As critics of the Duterte administration are not about to stop their relentless bashing of its aggressive war on illegal drugs, and since it has become sort of fashionable for those who do not understand what is going on to be on the side of what is popular, which is, again, to bash the president, then perhaps it is time this nation considers a few of the things that might happen if Duterte simply cries uncle and gives in to his detractors.
First, it would be the height of naiveté to consider everything will become all hunky-dory once more. The killings, by whatever name they will be called now, will continue, but with even greater aggressiveness. They will not be impelled by a singular goal, like putting an end to the drug menace was. This time the killings will be driven by three things — vengeance, redrawing of turf, and recovery of losses. This time, extrajudicial killings will be truly extrajudicial killings.
Second, if the trade in illegal drugs continued to proliferate despite the Duterte crackdown, this time it will be open season for drugs. With law enforcers standing down and looking away, or in all likelihood drawn into the illegal drug trade themselves, business will no longer be done in the shadows but out in the open, like selling pirated DVDs.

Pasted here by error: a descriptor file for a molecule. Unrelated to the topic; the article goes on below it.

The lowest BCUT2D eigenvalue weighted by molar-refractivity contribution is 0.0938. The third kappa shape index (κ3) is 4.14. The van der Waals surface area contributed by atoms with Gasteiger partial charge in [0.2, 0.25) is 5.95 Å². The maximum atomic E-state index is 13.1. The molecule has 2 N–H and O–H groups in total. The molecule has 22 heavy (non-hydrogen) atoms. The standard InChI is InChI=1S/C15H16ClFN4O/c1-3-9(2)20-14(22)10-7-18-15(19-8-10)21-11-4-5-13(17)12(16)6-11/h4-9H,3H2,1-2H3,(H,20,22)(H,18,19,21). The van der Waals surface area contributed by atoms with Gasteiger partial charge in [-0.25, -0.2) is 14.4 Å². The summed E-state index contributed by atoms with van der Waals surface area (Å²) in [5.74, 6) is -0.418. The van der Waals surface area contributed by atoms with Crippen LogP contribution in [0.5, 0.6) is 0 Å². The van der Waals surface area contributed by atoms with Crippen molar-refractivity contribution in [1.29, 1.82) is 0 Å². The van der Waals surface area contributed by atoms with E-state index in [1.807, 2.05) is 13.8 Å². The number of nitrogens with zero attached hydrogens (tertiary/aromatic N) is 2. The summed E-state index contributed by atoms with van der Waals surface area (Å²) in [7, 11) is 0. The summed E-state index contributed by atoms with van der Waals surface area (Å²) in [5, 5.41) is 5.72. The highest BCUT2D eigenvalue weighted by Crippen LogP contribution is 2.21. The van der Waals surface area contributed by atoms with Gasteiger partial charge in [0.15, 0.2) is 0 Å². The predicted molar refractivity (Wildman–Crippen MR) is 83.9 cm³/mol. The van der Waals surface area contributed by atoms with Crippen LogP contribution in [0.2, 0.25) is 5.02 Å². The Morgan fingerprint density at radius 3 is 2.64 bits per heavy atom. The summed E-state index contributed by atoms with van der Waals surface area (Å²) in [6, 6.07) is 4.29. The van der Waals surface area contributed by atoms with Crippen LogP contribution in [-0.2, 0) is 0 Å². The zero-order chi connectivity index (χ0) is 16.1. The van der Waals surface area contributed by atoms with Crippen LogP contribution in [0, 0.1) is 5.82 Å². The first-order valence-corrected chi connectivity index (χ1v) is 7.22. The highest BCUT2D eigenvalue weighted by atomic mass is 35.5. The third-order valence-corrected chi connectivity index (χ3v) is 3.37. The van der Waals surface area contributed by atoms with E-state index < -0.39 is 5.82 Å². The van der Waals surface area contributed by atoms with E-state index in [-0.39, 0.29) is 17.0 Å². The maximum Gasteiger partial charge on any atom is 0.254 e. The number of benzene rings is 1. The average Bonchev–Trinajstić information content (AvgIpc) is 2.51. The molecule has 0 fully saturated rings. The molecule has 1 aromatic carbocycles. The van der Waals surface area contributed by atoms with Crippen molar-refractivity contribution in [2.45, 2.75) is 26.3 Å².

Third, we will become a very dangerous place for all. Crimes committed by the zonked and the zombies will double, triple, or even quadruple. The crazies know they have won. They have put down a president. They have made law enforcement irrelevant. More importantly, they have the backing of a church that would rather have them alive and continuing to do evil, than finding peace in God's unquestioning mercy.
Fourth, the huge amounts of money to be made from a-now-unbridled trade in drugs will quickly contaminate every institution of Philippine society. They will begin to dictate the outcome of elections and influence the formulation of state policies. Education will eventually become irrelevant when drugs begin to infest the academe. Private lives will be shattered as more and more families get broken.
Finally, the Philippines will become a failed narco state where it becomes every man for himself. And it is not going to happen in fifty years, or forty, or even thirty. It is already beginning to happen even if nobody has the balls to accept the painful truth that it is. It is far easier to pretend that there is still a way out other than seizing the bull by the horns. So what is it really, Filipinos? Do we seize the horns, or do we lull the bull to sleep with a nursery rhyme?